People or businesses seeking to collect money in New Jersey can file a suit in the Superior Court to obtain a judgment. An experienced New Jersey litigation attorney should be consulted before suing, however,because there are many factors that should be considered. For example, a decision needs to be made about which division of the court to file in and what county the suit can and should be filed in. In addition, the suing party must decide which parties should be named as defendants. Finally the suing party must also decide the type of relief sought and properly request it (i.e., compensatory, attorneys’ fees, prejudgment interest, etc.)
A lawsuit is started with the filing of a complaint. A complaint is the legal document that sets forth the facts and legal reasons why the suing party should recover the requested relief. Complaints must correctly identify the parties being sued. The party filing suit, otherwise known as the plaintiff, is legally responsible to accurately and properly name the correct defendants. Failure to properly name a defendant can later preclude post-judgment collection efforts. Failure to include all responsible parties in one suit can later preclude collecting from parties that were not initially named.
After deciding which parties to name, the plaintiff should decide which county the suit should be brought in. New Jersey Court Rules require a complaint to be filed in the county where the cause of action arose or the county in which any party to the action resides. Corporations are considered to reside in any county in which the corporation either does business or its registered office is located. A plaintiff can hire private investigators to perform a search to identify the address where a potential defendant resides; a good lawyer can often do this also. A plaintiff can also search the New Jersey Department of the Treasury website to determine where a corporation is registered or does business. It is critical to file the complaint in the proper county. Failing to file to file the complaint in the proper county can lead to a dismissal of the lawsuit.
After picking the county in which suit will be filed, the moving party must decide which division of the court to file in. If a matter involves an amount in controversy of $15,000 or less than it may be brought in the Special Civil Division of the Superior Court. If the amount in controversy is greater than $15,000 then it must be brought in the Law Division because Special Civil Part monetary recovery is capped at $15,000, exclusive of court costs and attorneys fee (if allowed by law). There are advantages to filing suit in either the Law Division or the Special Civil Part.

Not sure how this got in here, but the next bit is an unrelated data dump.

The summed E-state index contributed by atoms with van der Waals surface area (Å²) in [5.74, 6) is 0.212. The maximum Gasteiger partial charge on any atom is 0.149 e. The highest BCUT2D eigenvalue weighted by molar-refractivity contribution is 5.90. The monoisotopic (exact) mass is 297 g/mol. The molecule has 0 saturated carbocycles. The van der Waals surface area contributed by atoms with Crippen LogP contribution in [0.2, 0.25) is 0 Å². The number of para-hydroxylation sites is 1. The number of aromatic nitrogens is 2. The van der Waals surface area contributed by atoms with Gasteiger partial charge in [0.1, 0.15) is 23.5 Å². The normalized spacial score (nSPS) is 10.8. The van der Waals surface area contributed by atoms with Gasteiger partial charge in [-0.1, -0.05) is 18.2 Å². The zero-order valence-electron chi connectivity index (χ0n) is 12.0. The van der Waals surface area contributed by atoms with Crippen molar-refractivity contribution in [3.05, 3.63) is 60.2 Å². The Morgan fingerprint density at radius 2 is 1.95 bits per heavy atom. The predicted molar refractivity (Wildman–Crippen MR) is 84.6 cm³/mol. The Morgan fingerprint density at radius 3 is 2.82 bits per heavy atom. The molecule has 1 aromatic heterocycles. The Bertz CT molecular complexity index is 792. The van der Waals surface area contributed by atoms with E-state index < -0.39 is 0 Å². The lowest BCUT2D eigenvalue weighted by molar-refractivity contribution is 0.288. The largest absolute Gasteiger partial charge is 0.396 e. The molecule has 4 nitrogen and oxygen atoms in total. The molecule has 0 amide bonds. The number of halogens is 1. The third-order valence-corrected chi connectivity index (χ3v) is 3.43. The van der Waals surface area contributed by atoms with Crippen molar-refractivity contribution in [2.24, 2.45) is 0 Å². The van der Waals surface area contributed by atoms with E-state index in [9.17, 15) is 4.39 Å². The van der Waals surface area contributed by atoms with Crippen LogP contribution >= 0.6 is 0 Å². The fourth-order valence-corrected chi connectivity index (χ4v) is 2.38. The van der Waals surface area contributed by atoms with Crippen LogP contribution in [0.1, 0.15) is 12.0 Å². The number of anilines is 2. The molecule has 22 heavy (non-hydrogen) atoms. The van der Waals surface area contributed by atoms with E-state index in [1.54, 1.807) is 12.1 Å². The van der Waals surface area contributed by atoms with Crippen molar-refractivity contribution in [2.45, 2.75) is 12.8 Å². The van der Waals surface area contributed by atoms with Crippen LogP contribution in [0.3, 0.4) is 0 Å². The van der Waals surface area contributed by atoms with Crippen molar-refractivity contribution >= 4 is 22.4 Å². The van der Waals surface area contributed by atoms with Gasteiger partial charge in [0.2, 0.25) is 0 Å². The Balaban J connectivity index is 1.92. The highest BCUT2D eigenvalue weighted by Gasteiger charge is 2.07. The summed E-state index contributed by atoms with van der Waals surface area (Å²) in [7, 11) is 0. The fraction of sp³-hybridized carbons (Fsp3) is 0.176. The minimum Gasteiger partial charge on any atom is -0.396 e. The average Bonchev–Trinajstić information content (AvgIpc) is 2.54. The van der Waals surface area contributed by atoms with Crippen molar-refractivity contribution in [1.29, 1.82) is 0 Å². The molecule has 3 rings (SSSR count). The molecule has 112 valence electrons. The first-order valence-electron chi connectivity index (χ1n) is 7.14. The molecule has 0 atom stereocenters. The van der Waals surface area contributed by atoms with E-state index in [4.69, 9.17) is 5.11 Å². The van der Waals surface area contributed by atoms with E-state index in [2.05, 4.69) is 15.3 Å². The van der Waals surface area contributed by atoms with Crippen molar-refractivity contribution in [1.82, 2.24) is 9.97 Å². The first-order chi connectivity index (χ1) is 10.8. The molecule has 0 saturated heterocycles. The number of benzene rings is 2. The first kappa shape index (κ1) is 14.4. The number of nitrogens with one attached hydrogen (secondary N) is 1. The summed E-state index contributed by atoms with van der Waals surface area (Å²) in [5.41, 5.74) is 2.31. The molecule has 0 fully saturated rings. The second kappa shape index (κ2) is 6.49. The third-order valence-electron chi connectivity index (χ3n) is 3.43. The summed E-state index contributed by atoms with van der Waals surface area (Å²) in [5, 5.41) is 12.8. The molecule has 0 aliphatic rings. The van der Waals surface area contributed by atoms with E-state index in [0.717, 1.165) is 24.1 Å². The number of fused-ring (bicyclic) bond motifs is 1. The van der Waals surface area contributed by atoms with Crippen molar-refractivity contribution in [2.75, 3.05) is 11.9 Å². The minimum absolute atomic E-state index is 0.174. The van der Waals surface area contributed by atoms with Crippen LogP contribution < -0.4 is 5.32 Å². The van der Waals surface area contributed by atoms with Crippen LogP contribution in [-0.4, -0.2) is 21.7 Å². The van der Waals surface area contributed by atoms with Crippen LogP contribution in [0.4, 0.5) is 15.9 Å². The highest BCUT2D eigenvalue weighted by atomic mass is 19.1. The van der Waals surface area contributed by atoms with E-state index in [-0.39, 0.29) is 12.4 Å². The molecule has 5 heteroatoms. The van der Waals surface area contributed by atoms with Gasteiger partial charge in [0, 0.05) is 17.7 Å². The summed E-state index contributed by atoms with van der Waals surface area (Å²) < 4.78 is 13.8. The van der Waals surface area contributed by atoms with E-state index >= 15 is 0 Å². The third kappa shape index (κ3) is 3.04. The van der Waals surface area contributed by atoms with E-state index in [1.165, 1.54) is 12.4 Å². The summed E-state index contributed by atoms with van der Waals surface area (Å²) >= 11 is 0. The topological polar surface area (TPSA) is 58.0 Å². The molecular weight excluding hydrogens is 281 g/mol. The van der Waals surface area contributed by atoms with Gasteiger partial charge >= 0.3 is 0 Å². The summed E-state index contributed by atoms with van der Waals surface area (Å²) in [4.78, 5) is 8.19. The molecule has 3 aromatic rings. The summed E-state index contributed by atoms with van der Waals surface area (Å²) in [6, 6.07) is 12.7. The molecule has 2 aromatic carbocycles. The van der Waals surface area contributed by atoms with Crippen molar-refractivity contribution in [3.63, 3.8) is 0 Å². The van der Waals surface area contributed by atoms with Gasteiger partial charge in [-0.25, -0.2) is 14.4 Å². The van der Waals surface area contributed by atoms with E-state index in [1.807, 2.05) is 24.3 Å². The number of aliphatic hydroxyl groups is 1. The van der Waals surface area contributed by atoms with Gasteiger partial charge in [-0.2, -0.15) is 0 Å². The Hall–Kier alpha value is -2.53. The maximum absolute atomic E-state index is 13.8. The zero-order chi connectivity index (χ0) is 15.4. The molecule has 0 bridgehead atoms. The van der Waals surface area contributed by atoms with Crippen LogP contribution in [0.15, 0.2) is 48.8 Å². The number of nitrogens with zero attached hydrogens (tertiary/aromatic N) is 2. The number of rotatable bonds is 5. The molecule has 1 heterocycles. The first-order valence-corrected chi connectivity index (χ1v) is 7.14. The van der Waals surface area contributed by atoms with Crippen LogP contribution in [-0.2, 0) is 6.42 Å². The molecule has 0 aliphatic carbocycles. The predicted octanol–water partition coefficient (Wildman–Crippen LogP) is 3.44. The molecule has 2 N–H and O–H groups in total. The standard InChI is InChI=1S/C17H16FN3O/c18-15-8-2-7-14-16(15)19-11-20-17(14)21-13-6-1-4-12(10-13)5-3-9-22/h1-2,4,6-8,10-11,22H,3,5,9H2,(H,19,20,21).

Filing an action in the Law Division is appropriate if the case is complex and will require critical discovery without which the plaintiff will not be able to succeed. In addition, filing in the Law Division is beneficial when discovery is needed to ascertain the identities of all responsible parties. That is the plaintiff may know the identities and whereabouts of some, but not all the parties and needs time to determine what other parties should be named.
Filing in the Special Civil Part also has many advantages. For example, the filing fee in the Special Civil Part is considerably lower. The time period for contested cases to reach trial is shorter. A case is contested when a defendant files an answer. The rules pertaining to discovery are streamlined and shortened, giving the parties ninety days to complete discovery and take the case to trial. Judgment execution procedures are typically more effective because court officers are paid on a commission basis from monies collected. Officers receive ten percent of the first five thousand dollars collected and five percent of any amount collected in excess of five thousand dollars. These commissions are taxed costs which are required to be paid by the debtor. Officers therefore have a great deal of incentive in the handling of the execution process. However, judgments are capped at $15,000 plus court costs and attorneys fees if the law allows. On the other hand, officers who execute Law Division judgments only receive a nominal fee for mileage and therefore do not have the same monetary incentive.
If you are considering filing a suit in New Jersey, McLaughlin & Nardi’s attorneys are here to help. Our experienced and skilled lawyers will work to preserve your claims, ensure you are paid for your outstanding bills. To learn more about what we can do to help, please visit our website, e-mail us, or call our lawyers at (973)890-0004.